Treatment for dequervain's tenosynovitis question I developed dequervain's tenosynovitis (right side) and saw an orthopedic surgeon. He sent me to physical therapy. The pt suggested using a splint for immobilization, and gave me one. The following week
In . In general it is beneficial to protect and rest muscles and tendons that are acutely inflamed and painful. Splinting, taping, ice and oral antiinflammatory agents such as Ibuprofen are helpful. Once the pain has subsided and the joints are stiff, then range of motion and gentle activity is most useful. I guess in a way they are both right. Best wishes.
I . I usually treat dequervain's tenosynovitis with 1) a thumb spica splint that goes up to the end knuckle on the thumb and 2) a cortisone shot. Moving a sore, inflamed, painful tendon right away can make the pain worse. A period of rest is usually the best way to start, then gentle home exercise once the pain goes down. This is also called mommy thumb - you can read more at the link below or just google mommy thumb and you can see an article and a video i wrote about this.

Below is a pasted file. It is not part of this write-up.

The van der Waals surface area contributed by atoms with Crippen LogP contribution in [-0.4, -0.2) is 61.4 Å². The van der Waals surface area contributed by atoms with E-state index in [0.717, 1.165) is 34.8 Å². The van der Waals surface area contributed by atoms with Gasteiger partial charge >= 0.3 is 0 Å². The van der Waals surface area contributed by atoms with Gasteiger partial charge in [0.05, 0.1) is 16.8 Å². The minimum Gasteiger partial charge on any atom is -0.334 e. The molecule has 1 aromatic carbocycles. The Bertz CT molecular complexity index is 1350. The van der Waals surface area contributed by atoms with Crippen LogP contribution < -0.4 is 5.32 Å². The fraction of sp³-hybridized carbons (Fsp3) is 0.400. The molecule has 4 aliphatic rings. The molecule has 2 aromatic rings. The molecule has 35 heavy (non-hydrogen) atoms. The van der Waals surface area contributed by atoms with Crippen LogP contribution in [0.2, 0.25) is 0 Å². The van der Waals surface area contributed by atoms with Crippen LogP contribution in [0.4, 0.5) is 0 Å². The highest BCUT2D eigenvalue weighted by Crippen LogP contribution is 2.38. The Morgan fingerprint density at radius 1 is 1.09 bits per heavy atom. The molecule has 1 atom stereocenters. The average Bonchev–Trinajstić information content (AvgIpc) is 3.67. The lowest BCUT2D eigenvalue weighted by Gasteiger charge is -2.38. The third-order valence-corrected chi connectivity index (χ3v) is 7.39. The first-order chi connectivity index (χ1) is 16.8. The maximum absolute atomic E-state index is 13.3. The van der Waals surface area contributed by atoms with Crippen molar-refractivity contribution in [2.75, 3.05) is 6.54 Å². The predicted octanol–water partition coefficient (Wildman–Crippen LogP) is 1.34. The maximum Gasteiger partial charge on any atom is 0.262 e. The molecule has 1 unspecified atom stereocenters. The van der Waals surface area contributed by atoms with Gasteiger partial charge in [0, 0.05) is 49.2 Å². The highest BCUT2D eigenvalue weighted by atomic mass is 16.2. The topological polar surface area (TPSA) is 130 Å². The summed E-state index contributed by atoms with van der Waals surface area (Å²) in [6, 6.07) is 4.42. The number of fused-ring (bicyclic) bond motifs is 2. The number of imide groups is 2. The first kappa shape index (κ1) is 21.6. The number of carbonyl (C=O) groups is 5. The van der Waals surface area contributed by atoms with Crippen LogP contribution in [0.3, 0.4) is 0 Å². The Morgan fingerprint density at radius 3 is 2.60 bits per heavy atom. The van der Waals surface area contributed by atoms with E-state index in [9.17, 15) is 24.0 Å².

I . I have found that a soft neoprene splint works well for dequervain's tenosynovitis. A soft splint tends to inhibit the thumb and wrist from going toward the extremes of motion ( the position of thumb extension -hitchhiking- and simultaneous radial deviation of the wrist--moving your wrist and hand toward the thumb side and the opposite, turning the wrist away form the thumb side while reaching or pinching with the thumb. ( imagine you are reaching for a bag with your arm extended) rigid splints feel ok when they are on but as soon as they are off often the pain feels worse rigid splints also can irritate the radial sensory nerve and give numbness in the thumb and webspace ( fooling many into being "diagnosed" with carpal tunnel ! finally a rigid splint may just irritate the tendons and the area known as a radial styloid. The problems that occur with a rigid splint often dissuade physicians from recommending them. Or they do as dr. Henley advised in the previous post and use a more comprehensive splint ( this works too) however most splints that one get that are rigid are just over the counter cardboard reinforced radial thumb outriggers that seem to cause more problems than they are worth one other word of caution, many times dequervains is confused with or occurs in conjunction with arthritis of the base of the thumb. Make sure that x-rays have been taken to rule this out. It is especially troublesome to have surgery for tendinitis only to find out that a component of the pain was not related to tendonitis. Finally irritation of the nerve on the thumb side of ones wrist, the radial sensory nerve can also yield pain. So a soft thumb spica the splint, without stays or restraints in it, is what i typically give to someone i see in the office as well as a discussion of the role or anti-inflammatory medication and cortisone injections.